Two UC Santa Barbara Materials PhD students will have a once-in-a-lifetime opportunity to meet and learn from more than 40 Nobel Laureates this summer in Germany. Joshua Bocarsly and Elayne Thomas, both fourth-year graduate students, are among 580 young scientists from 88 countries selected to participate in the 69th Lindau Nobel Laureate Meeting from June 31 to July 5. This year’s meeting is dedicated to physics, with key topics including laser physics, cosmology, and gravitational waves.
“I am honored to be a part of a community that connects young minds with those who are unraveling the mysteries of the world and have received the highest honor in science,” said Thomas, who is co-advised at UCSB by professors Rachel Segalman, chair of the Chemical Engineering Department, and Michael Chabinyc, Materials Department chair. “A former lab mate went to the 65th Lindau Meeting and had an incredible time connecting with other talented students around the world. I am ecstatic to participate in and continue this tradition.”
“As someone who knows he wants to make a career in scientific research, it is exciting to get this opportunity to learn from people who have found their voices, and in doing so, already made tremendous impacts on the world,” said Bocarsly, who is co-advised by Ram Seshadri, a professor in the departments of Materials, and Chemistry and Biochemistry, and Stephen Wilson, an associate professor in the Materials Department. “It will also be great to meet other up-and-coming scientists in my own generation.”
Since 1951, Nobel Laureates in chemistry, physics, physiology, and medicine have convened annually in Lindau, which is located at the border of Austria, Germany, and Switzerland. Nobel Laureates participate in informal meetings with undergraduate and graduate students, post-docs, and young researchers. The Laureates lecture on topics of their choice in the mornings and participate in group discussions the remainder of the day. A select number of students will present their research to the Laureates and receive feedback and advice from them as part of a master class.
“Apart from attending talks given by those who are extremely passionate about their work, I am most excited about the congregation of students and postdoctoral fellows from nearly ninety countries,” said Thomas. “Learning more about different approaches to science in a diverse community such as the Lindau Meeting can further guide how I approach problems in my own research.”
Thomas’s research at UCSB focuses on understanding the fundamental processes of doped polymeric semiconductors. Doping refers to adding small molecules to oxidize or reduce a polymer, which generates charge carriers to conduct electricity. She studies how the presence of the dopants influences the electronic and crystalline structure of semiconducting polymers.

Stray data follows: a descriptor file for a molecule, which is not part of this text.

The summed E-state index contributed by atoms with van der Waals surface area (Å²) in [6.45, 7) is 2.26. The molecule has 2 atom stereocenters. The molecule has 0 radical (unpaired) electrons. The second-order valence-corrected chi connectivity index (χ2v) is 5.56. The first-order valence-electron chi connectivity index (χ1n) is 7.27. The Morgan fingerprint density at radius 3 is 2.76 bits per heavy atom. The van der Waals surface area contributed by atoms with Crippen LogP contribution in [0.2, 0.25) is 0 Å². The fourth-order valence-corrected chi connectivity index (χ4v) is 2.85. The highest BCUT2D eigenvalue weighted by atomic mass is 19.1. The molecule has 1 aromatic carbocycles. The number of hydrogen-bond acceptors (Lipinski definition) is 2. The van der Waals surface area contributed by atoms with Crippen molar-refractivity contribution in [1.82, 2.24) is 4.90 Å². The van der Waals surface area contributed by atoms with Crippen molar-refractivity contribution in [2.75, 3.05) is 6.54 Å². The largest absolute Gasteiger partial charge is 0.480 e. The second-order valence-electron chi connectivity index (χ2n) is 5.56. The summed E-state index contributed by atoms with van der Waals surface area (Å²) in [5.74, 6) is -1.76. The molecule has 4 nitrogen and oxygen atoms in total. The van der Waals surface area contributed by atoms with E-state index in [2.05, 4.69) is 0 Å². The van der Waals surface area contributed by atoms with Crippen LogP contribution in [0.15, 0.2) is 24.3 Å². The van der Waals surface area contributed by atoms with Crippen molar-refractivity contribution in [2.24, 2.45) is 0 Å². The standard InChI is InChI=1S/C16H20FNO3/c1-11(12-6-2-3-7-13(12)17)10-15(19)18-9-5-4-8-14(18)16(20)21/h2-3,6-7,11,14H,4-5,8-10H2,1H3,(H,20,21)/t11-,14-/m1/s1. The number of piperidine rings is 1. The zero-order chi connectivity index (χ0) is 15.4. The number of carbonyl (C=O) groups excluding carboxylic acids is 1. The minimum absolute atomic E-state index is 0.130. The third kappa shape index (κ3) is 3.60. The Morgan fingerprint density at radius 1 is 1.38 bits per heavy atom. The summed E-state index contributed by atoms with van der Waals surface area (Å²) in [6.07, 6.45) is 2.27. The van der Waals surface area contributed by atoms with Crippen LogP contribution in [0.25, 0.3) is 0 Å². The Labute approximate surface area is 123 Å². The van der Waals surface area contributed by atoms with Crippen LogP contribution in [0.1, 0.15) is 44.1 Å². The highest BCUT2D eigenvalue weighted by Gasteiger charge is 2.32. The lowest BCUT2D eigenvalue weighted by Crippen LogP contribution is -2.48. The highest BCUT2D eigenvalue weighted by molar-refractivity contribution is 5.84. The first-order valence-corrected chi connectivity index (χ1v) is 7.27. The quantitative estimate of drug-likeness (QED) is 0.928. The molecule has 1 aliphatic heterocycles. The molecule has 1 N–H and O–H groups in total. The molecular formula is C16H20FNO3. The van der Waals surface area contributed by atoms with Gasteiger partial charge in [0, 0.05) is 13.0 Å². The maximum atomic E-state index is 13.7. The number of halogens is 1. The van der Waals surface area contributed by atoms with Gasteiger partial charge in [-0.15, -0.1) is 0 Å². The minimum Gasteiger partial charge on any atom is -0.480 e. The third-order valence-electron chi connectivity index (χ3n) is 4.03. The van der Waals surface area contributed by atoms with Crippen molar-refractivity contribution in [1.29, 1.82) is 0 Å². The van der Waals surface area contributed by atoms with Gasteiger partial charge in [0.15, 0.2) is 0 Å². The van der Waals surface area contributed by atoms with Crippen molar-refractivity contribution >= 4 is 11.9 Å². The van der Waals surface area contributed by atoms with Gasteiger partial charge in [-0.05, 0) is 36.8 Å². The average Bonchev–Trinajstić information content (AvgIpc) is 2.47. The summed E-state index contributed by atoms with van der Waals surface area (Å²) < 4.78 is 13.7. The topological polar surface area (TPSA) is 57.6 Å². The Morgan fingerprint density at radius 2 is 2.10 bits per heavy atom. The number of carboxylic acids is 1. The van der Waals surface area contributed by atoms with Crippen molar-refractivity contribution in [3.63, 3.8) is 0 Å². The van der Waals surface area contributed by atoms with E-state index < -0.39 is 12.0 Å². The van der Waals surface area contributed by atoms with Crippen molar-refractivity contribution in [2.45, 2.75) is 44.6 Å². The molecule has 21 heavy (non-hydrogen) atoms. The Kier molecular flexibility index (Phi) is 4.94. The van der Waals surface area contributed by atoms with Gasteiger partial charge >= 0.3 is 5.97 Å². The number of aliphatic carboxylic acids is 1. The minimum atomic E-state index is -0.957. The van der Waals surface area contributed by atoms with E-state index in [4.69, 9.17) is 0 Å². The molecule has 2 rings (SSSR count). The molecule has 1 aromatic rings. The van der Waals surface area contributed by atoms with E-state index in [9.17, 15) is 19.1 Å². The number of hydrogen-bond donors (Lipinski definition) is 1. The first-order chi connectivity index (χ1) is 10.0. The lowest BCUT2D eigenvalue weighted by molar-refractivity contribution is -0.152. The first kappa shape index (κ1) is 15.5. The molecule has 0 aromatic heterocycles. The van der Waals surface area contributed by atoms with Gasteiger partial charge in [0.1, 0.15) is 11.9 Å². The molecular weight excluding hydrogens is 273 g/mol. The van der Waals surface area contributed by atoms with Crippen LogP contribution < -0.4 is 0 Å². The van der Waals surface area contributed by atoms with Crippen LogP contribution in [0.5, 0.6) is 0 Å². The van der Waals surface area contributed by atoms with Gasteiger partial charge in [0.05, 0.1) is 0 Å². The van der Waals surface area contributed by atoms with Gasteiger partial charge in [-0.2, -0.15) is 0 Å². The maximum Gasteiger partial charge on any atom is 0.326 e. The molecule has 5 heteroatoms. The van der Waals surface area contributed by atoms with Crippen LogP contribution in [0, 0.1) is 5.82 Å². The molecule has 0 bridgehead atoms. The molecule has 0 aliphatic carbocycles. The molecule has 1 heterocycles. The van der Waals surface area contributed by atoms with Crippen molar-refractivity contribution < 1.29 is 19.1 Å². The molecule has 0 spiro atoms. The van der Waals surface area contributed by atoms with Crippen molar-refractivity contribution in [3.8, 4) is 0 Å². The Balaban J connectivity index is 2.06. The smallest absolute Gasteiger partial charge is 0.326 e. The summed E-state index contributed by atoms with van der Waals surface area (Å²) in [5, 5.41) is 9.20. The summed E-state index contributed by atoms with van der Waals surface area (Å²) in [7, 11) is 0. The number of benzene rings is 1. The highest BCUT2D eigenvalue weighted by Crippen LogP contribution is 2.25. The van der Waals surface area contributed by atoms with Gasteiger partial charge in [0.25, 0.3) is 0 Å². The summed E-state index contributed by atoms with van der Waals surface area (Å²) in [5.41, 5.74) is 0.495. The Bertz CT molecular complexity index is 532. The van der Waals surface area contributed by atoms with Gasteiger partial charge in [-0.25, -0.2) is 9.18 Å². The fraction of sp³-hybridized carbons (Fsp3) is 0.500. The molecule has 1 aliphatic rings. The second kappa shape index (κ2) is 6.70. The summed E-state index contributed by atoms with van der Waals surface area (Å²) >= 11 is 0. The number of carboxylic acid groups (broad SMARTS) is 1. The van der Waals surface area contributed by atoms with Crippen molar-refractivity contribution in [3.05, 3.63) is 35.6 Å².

“This work can ultimately lead to the design of high-performance materials for organic thermoelectric generators, organic light emitting diodes, and organic field-effect transistors,” she said.
Present-day air conditioners and refrigerators work by compressing and decompressing fluids that are harmful to the environment. Bocarsly’s research focuses on the design and study of new magnetic materials that could be used for magnetic refrigeration, providing an environmentally friendly replacement for conventional refrigerators.
“Energy use and direct greenhouse gas emissions from refrigerators and air conditioners have a large environmental impact. As the developing world industrializes, this impact is rapidly growing, so even small improvements have the potential for a big impact,” Bocarsly said.
UCSB will be one of the most represented American universities in Lindau. Five of the 67 young scientists selected from American institutions are UCSB students. Joining Bocarsly and Thomas are three representatives from UCSB’s Physics Department: Dolev Bluvstein, an undergraduate student; Jared Goldberg, a graduate student; and Yu Saito, a post-doc.
“Considering the excellent group of applicants, the selection proved to be very challenging,” says Rainer Blatt, professor at the Institute of Experimental Physics at the University of Innsbruck, one of two scientific chairmen of this year’s meeting. “The percentage of women among the participants is 34 percent, which is good by international standards, considering that in physics men are still clearly in the majority.”
Since 2004, meeting organizers say 33 young scientists from UCSB have been invited to the Lindau Meeting. Thomas and Bocarsly are not surprised by the large contingent of participants from UCSB.
“The unique culture of collaboration between students and faculty across campus, together with access to cutting-edge facilities and faculty, allow us to continually engage in innovative and multidisciplinary research,” said Thomas.
The three Nobel Laureates from UCSB’s College of Engineering, Herbert Kromer (materials and electrical and computer engineering), Alan J. Heeger (physics and materials), and Shuji Nakamura (materials and electrical and computer engineering) will not attend the meeting. David J. Gross, Chancellor’s Chair in Theoretical Physics and former director of the Kavli Institute for Theoretical Physics at UCSB, will be among the 42 Nobel Laureates attending the meeting. Gross received the 2004 Nobel Prize in Physics for discovering asymptotic freedom in the theory of the strong interaction.
“Honestly, I don’t know what the week in Lindau will be like with 42 Nobel Laureates around. But I am eager to find out,” said Bocarsly.